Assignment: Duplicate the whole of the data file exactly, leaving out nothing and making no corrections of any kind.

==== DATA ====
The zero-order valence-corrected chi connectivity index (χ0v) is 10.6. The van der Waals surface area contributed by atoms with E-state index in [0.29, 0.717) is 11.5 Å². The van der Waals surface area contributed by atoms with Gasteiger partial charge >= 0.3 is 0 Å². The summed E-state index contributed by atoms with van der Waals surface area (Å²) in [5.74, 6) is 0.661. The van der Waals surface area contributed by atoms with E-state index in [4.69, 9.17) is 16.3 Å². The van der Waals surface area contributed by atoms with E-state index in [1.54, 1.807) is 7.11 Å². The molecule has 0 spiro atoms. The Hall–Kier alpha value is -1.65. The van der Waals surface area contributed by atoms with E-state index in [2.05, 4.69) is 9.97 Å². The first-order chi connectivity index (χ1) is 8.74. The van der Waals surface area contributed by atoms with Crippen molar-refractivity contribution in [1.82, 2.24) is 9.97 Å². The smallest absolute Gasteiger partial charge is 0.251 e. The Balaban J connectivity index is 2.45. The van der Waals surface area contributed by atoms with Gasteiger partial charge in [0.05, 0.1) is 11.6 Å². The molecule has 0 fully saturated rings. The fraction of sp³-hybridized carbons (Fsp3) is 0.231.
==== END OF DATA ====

The zero-order valence-corrected chi connectivity index (χ0v) is 10.6. The van der Waals surface area contributed by atoms with E-state index in [0.29, 0.717) is 11.5 Å². The van der Waals surface area contributed by atoms with Gasteiger partial charge >= 0.3 is 0 Å². The summed E-state index contributed by atoms with van der Waals surface area (Å²) in [5.74, 6) is 0.661. The van der Waals surface area contributed by atoms with E-state index in [4.69, 9.17) is 16.3 Å². The van der Waals surface area contributed by atoms with E-state index in [1.54, 1.807) is 7.11 Å². The molecule has 0 spiro atoms. The Hall–Kier alpha value is -1.65. The van der Waals surface area contributed by atoms with E-state index in [2.05, 4.69) is 9.97 Å². The first-order chi connectivity index (χ1) is 8.74. The van der Waals surface area contributed by atoms with Crippen molar-refractivity contribution in [1.82, 2.24) is 9.97 Å². The smallest absolute Gasteiger partial charge is 0.251 e. The Balaban J connectivity index is 2.45. The van der Waals surface area contributed by atoms with Gasteiger partial charge in [0.05, 0.1) is 11.6 Å². The molecule has 0 fully saturated rings. The fraction of sp³-hybridized carbons (Fsp3) is 0.231.